Social Media Lawsuits
Social media lawsuits allege that several platforms, primarily the parent company of Facebook and Instagram—Meta, has contributed to a significant rise in the number of teens suffering severe mental health disorders. Parents with a child younger than 19 may be able to recover compensation if their child was diagnosed or hospitalized with the following conditions:
- Suicidal ideation
- Attempted suicide
- Binge Eating
- Body dysmorphic disorder
Thousands of parents are in the early stages of filing lawsuits against Meta Platforms Inc., the company behind giant social media platforms Instagram and Facebook. These Alogirthm Lawsuits allege that Facebook has long known about the negative effects its algorithm has on children and teens. The Carlson Law Firm’s Social Media Lawsuit Lawyers’ involvement in these lawsuits may potentially include more social media platforms in the future.
Risks for Reward: The Social Media Business Model
Even adults can attest to the fact that social media tends to promote feelings of inadequacy about your life or appearance. Playing on these insecurities is what social media companies are built on. They want users to engage with their platforms as frequently as possible for as long as possible. In turn, this user attention is then sold to advertisers for revenue.
Social media platforms have leveraged their algorithms to exploit the psychological and neurological vulnerabilities of children and teens—particularly girls—for their own gain. The platforms aim to keep users engaged through activities most people are familiar with, such as infinite scrolls, likes, comments and push notifications.
Social media platforms have built their modern algorithms around the desire for social validation—especially among child users.
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Why are there Lawsuits Against Meta?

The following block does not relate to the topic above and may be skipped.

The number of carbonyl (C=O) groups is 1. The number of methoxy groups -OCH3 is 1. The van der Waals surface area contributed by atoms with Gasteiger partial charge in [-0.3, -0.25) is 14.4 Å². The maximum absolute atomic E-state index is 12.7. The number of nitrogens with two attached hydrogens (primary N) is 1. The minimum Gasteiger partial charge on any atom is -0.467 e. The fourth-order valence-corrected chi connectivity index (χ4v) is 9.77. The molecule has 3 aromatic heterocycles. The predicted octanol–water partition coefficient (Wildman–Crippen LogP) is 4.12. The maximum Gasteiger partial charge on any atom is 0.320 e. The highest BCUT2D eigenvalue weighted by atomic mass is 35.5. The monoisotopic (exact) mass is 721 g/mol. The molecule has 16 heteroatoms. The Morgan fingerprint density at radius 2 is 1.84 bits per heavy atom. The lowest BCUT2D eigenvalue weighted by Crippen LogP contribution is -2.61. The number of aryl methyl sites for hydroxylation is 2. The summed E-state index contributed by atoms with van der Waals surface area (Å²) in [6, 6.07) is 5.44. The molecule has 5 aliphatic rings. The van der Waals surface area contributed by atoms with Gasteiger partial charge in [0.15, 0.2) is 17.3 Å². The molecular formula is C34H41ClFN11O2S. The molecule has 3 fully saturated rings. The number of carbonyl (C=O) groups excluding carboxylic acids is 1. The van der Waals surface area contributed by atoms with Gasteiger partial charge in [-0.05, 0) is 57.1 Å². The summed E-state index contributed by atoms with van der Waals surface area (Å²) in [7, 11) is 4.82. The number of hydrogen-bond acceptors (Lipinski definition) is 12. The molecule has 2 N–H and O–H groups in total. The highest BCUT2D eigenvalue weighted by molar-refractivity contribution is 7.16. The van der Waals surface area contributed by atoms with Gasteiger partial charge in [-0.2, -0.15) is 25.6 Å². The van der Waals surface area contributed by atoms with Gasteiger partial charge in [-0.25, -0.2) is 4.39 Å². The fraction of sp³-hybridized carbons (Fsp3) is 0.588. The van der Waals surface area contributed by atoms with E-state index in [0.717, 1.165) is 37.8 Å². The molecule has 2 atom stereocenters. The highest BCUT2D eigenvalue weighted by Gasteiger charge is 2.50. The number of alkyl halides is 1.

One of the many questions, our law firm gets asked is why we are pursuing social media lawsuits. For starters, we were shocked by the testimony we saw from Frances Haugen in 2021 about Facebook’s failures to responsibly run a platform with so much power.
According to Ms. Haugen, Facebook failed to warn users about its dangerous algorithm and failed to implement change. What Ms. Haugen’s brought to the attention of plaintiff’s attorneys is that Facebook is a defective product.
Facebook (now known as Meta) failed to warn consumers about the following:
- Highly addictive features
- Social media addiction
- Social media’s effects on mental and physical health
- Children suffer social media addiction and mental health crises at alarming rates
- The severity of harm is greater for minors
In addition, the company provided no real instructions on how to use its products safely.
How does Social Media Affect Mental Health?
Casual users of social media know that the algorithms are designed to keep users engaged and returning. It doesn’t take a data scientist to know that the algorithms serve what you want to see and will send you push notifications to ensure you open the app several times a day. However, former employees and documents continue to highlight social media companies designed these products with little regard for user safety.
Social Media is Addictive
Sean Parker, founding president of Facebook, said in 2017 that the social media platform was designed to be addictive. Ways that social media platforms keep users engaged include the following:
- Infinite scrolls
- Likes/ Reactions
- Intermittent Variable Rewards
- Engagement-Based ranking
- Push Notifications
Parker noted that the above gave users “a little dopamine hit every once in a while” through likes or comments on photos or posts. This creates a vicious cycle of users sharing more content in search of high likes and comments.